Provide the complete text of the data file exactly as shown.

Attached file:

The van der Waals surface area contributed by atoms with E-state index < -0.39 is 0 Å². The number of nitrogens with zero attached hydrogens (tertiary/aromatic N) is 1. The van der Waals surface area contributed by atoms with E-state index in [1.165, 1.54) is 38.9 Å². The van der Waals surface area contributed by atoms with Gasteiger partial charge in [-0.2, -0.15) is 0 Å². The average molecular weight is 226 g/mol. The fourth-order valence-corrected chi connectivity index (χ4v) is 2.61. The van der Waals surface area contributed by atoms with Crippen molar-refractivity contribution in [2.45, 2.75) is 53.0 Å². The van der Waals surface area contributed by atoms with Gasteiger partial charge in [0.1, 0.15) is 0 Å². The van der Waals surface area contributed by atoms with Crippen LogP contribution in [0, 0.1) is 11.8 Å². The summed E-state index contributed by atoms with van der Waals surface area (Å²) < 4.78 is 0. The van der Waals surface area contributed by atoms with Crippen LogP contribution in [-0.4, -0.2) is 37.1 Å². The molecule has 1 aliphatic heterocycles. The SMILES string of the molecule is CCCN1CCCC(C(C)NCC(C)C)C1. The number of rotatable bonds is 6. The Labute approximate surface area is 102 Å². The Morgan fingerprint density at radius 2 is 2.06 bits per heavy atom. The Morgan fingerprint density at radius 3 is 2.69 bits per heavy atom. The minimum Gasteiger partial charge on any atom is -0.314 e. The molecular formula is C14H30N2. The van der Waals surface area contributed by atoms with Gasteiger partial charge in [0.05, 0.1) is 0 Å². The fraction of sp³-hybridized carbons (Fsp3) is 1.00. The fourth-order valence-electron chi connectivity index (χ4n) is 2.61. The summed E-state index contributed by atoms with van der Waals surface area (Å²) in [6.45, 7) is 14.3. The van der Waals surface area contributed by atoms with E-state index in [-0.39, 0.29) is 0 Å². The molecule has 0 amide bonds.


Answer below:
The van der Waals surface area contributed by atoms with E-state index < -0.39 is 0 Å². The number of nitrogens with zero attached hydrogens (tertiary/aromatic N) is 1. The van der Waals surface area contributed by atoms with E-state index in [1.165, 1.54) is 38.9 Å². The van der Waals surface area contributed by atoms with Gasteiger partial charge in [-0.2, -0.15) is 0 Å². The average molecular weight is 226 g/mol. The fourth-order valence-corrected chi connectivity index (χ4v) is 2.61. The van der Waals surface area contributed by atoms with Crippen molar-refractivity contribution in [2.45, 2.75) is 53.0 Å². The van der Waals surface area contributed by atoms with Gasteiger partial charge in [0.1, 0.15) is 0 Å². The van der Waals surface area contributed by atoms with Crippen LogP contribution in [0, 0.1) is 11.8 Å². The summed E-state index contributed by atoms with van der Waals surface area (Å²) < 4.78 is 0. The van der Waals surface area contributed by atoms with Crippen LogP contribution in [-0.4, -0.2) is 37.1 Å². The molecule has 1 aliphatic heterocycles. The SMILES string of the molecule is CCCN1CCCC(C(C)NCC(C)C)C1. The number of rotatable bonds is 6. The Labute approximate surface area is 102 Å². The Morgan fingerprint density at radius 2 is 2.06 bits per heavy atom. The Morgan fingerprint density at radius 3 is 2.69 bits per heavy atom. The minimum Gasteiger partial charge on any atom is -0.314 e. The molecular formula is C14H30N2. The van der Waals surface area contributed by atoms with Gasteiger partial charge in [0.05, 0.1) is 0 Å². The fraction of sp³-hybridized carbons (Fsp3) is 1.00. The fourth-order valence-electron chi connectivity index (χ4n) is 2.61. The summed E-state index contributed by atoms with van der Waals surface area (Å²) in [6.45, 7) is 14.3. The van der Waals surface area contributed by atoms with E-state index in [-0.39, 0.29) is 0 Å². The molecule has 0 amide bonds.